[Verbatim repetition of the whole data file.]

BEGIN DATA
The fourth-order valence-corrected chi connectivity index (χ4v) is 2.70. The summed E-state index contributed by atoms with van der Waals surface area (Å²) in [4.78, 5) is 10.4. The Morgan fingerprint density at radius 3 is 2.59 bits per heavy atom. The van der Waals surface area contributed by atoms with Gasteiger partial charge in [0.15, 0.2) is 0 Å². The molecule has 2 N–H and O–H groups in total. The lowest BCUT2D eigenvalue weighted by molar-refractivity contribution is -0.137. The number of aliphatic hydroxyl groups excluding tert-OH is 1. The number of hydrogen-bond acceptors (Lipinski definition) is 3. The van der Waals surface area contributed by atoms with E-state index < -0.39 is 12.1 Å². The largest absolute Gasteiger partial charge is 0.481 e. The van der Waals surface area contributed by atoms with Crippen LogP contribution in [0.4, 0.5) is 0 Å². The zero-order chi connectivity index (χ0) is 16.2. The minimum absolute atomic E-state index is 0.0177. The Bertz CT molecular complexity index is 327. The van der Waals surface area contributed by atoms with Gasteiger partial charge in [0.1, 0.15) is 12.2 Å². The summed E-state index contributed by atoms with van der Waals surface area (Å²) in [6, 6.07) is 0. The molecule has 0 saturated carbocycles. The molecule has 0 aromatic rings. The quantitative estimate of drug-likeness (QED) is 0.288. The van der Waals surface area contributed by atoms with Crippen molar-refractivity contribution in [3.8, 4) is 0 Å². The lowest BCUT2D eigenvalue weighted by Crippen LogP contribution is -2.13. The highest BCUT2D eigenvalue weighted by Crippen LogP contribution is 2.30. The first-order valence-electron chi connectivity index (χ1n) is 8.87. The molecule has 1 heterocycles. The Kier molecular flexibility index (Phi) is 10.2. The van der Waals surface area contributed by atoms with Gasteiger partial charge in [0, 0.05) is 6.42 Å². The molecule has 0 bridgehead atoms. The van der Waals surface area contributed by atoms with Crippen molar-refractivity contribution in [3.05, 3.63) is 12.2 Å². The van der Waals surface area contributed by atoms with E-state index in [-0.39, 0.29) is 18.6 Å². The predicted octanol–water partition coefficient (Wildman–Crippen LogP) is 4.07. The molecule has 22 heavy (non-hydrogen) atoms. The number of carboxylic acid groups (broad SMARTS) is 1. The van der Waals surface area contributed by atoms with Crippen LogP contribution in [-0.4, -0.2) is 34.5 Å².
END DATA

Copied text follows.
The fourth-order valence-corrected chi connectivity index (χ4v) is 2.70. The summed E-state index contributed by atoms with van der Waals surface area (Å²) in [4.78, 5) is 10.4. The Morgan fingerprint density at radius 3 is 2.59 bits per heavy atom. The van der Waals surface area contributed by atoms with Gasteiger partial charge in [0.15, 0.2) is 0 Å². The molecule has 2 N–H and O–H groups in total. The lowest BCUT2D eigenvalue weighted by molar-refractivity contribution is -0.137. The number of aliphatic hydroxyl groups excluding tert-OH is 1. The number of hydrogen-bond acceptors (Lipinski definition) is 3. The van der Waals surface area contributed by atoms with E-state index < -0.39 is 12.1 Å². The largest absolute Gasteiger partial charge is 0.481 e. The van der Waals surface area contributed by atoms with Crippen LogP contribution in [0.4, 0.5) is 0 Å². The zero-order chi connectivity index (χ0) is 16.2. The minimum absolute atomic E-state index is 0.0177. The Bertz CT molecular complexity index is 327. The van der Waals surface area contributed by atoms with Gasteiger partial charge in [0.1, 0.15) is 12.2 Å². The summed E-state index contributed by atoms with van der Waals surface area (Å²) in [6, 6.07) is 0. The molecule has 0 saturated carbocycles. The molecule has 0 aromatic rings. The quantitative estimate of drug-likeness (QED) is 0.288. The van der Waals surface area contributed by atoms with Crippen molar-refractivity contribution in [3.8, 4) is 0 Å². The lowest BCUT2D eigenvalue weighted by Crippen LogP contribution is -2.13. The highest BCUT2D eigenvalue weighted by Crippen LogP contribution is 2.30. The first-order valence-electron chi connectivity index (χ1n) is 8.87. The molecule has 1 heterocycles. The Kier molecular flexibility index (Phi) is 10.2. The van der Waals surface area contributed by atoms with Gasteiger partial charge in [0, 0.05) is 6.42 Å². The molecule has 0 bridgehead atoms. The van der Waals surface area contributed by atoms with Crippen molar-refractivity contribution in [3.05, 3.63) is 12.2 Å². The van der Waals surface area contributed by atoms with E-state index in [-0.39, 0.29) is 18.6 Å². The predicted octanol–water partition coefficient (Wildman–Crippen LogP) is 4.07. The molecule has 22 heavy (non-hydrogen) atoms. The number of carboxylic acid groups (broad SMARTS) is 1. The van der Waals surface area contributed by atoms with Crippen LogP contribution in [-0.4, -0.2) is 34.5 Å².